about allergic reactions 

  1. What happens in the body during a food-allergic reaction? The immune system mistakenly believes that a harmless substance, in this case a food item, is harmful. In its attempt to protect the body, it creates specific IgE antibodies to that food. The next time the individual eats that food, the immune system releases massive amounts of chemicals and histamines in order to protect the body. These chemicals trigger a cascade of allergic symptoms that can affect the respiratory system, gastrointestinal tract, skin, or cardiovascular system. 
  2. What are the common symptoms of a reaction? Symptoms range from a tingling sensation in the mouth, swelling of the tongue and the throat, difficulty breathing, hives, vomiting, abdominal cramps, diarrhea, drop in blood pressure, loss of consciousness, to death. Symptoms typically appear within minutes to two hours after the person has eaten the food to which he or she is allergic.
  3. What is the best treatment for food allergy? Strict avoidance of the allergy-causing food is the only way to avoid a reaction. Reading ingredient labels for all foods is the key to maintaining control over the allergy. If a product doesn't have a label, allergic individuals should not eat that food. If a label contains unfamiliar terms, shoppers must call the manufacturer and ask for a definition or avoid eating that food. 
  4. Is there a cure for food allergies? Currently, there are no medications that cure food allergies. Strict avoidance is the only way to prevent a reaction. Many children can outgrow food allergies, although peanuts, nuts, fish, and shellfish are often considered life-long allergies. 
  5. Should I stop eating the food that I think I'm allergic to? Randomly taking food out of your diet can leave you with an unbalanced diet that can cause other health problems. Additionally, you may become frustrated because you reach a point where you believe that everything you eat is causing a reaction. Seek the help of a doctor or board certified allergist before making significant changes in your diet.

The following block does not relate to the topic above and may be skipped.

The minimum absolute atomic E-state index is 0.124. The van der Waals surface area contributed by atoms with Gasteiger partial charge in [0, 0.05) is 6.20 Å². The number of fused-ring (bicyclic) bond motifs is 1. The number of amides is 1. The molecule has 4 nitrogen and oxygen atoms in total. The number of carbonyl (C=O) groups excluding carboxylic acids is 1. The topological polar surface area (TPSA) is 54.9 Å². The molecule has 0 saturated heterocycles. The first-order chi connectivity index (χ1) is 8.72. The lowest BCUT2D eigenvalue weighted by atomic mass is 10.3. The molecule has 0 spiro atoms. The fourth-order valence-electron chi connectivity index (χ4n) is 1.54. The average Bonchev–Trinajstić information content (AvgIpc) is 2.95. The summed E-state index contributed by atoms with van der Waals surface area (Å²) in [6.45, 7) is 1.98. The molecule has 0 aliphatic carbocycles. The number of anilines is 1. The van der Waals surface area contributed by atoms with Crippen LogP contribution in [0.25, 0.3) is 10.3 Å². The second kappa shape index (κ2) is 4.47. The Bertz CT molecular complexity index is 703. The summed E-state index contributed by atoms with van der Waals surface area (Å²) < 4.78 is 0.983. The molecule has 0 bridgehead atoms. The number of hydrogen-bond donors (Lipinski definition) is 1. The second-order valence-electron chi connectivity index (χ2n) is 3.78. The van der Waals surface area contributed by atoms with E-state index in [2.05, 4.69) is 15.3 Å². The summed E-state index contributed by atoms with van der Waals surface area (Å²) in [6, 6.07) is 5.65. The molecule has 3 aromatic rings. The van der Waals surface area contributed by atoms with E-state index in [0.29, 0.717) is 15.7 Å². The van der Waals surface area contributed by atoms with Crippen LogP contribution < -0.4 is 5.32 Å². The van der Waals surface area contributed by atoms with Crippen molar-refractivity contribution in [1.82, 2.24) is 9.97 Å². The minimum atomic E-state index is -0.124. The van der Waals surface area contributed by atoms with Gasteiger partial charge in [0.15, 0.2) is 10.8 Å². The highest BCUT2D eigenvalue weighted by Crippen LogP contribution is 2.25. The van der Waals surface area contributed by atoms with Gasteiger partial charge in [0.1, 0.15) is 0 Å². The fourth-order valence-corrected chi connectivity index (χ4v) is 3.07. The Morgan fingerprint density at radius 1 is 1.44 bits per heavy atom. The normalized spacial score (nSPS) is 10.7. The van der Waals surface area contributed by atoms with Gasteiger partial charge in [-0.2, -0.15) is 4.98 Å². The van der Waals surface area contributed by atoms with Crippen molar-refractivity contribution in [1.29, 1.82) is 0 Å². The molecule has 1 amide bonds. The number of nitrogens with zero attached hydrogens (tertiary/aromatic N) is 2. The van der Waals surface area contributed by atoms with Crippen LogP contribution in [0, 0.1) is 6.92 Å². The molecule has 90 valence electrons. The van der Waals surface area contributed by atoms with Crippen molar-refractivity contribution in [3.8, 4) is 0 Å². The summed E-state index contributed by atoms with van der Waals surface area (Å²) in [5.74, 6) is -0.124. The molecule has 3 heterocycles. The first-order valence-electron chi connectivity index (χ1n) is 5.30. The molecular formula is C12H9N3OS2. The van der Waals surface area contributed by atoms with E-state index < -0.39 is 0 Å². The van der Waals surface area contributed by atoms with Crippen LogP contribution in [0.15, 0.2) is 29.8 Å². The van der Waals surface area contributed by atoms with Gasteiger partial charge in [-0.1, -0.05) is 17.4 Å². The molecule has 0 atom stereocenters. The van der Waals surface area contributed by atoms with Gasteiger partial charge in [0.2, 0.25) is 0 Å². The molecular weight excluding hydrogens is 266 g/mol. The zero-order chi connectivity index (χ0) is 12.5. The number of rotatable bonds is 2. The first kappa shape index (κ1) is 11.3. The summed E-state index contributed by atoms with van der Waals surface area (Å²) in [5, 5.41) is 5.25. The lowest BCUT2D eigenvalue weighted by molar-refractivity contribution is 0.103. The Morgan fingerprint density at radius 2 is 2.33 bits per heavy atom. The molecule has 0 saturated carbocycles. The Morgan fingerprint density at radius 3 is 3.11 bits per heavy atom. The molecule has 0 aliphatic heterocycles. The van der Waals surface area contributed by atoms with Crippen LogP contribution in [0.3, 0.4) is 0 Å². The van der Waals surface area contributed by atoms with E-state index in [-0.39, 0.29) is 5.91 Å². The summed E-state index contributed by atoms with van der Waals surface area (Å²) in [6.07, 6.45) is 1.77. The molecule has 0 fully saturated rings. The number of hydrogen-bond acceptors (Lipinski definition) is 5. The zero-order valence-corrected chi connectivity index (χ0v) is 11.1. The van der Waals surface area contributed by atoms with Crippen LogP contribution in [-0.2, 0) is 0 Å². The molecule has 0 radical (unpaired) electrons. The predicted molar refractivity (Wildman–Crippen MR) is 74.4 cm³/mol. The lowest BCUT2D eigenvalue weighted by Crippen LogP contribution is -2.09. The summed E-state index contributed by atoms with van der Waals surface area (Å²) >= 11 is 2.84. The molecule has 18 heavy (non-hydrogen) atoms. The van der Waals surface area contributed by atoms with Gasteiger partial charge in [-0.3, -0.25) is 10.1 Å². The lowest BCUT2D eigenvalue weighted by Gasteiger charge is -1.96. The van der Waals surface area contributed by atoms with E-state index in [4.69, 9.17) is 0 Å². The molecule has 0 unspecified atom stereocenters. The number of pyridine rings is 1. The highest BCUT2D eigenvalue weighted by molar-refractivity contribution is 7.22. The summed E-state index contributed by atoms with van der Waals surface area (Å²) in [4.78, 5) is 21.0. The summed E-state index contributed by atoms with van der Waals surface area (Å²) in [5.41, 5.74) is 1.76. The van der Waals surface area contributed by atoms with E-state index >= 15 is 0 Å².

6. What is the best treatment for a food allergy reaction? Epinephrine, also called adrenaline, is the medication of choice for controlling a reaction. It is available by prescription in two products: EpiPen® auto injector; and AnaGuard® or AnaKit®, a 2-dose needle and syringe. Check with a physician for individualized advice. 
  7. What is the difference between food allergy and food intolerance? Many people think the terms food allergy and food intolerance mean the same thing; however, they do not. A food intolerance is an adverse food-induced reaction that does not involve the immune system. Lactose intolerance is one example of a food intolerance. A person with lactose intolerance lacks an enzyme that is needed to digest milk sugar. When the person eats milk products, symptoms such as gas, bloating, and abdominal pain may occur. A food allergy occurs when the immune system reacts to a certain food. The most common form of an immune system reaction occurs when the body creates immunoglobulin E (IgE) antibodies to the food. When these IgE antibodies react with the food, histamine and other chemicals (called mediators) cause hives, asthma, or other symptoms of an allergic reaction.
  8. What information should I provide my doctor? Keep a food diary, for 1 to 2 weeks, of everything you eat, what symptoms you experience, and how long after eating they occur. This information, combined with a physical examination and lab tests, will help the doctor determine what, if any, food is causing your symptoms.
  9. What is the difference between a prick skin test and a blood test or RAST test? The prick skin test or a blood test (such as the RAST (or radioallergosorbent test) are commonly used to begin to determine if an allergy exists:
    1. A prick skin test is usually cheaper and can be done in the doctor's office. The doctor places a drop of the substance being tested on the patients' forearm or back and pricks the skin with a needle, allowing a tiny amount to enter the skin. If the patient is allergic to the substance, a wheal (mosquito bite-like bump) will form at the site within about 15 minutes.
    2. A RAST requires a blood sample. The sample is sent to a medical laboratory where tests are done with specific foods to determine whether the patient has IgE antibodies to that food. The results are usually received within one week.
  10. Which test is better? Although both tests are reliable, there are instances where one is better than the other. Many doctors use a RAST for young children or patients who have eczema or other skin problems that would make if difficult to read the results of a prick skin test. The results of either test are combined with other information, such as a history of symptoms and a food challenge, to determine whether a food allergy exists.

Source: The Food Allergy Network

For more information visit the Anaphylaxis Canada website where you'll find useful resources for schools, camps, children and tips. You may also register with the Canadian Anaphylaxis Registry to receive relevant updates, and news items.

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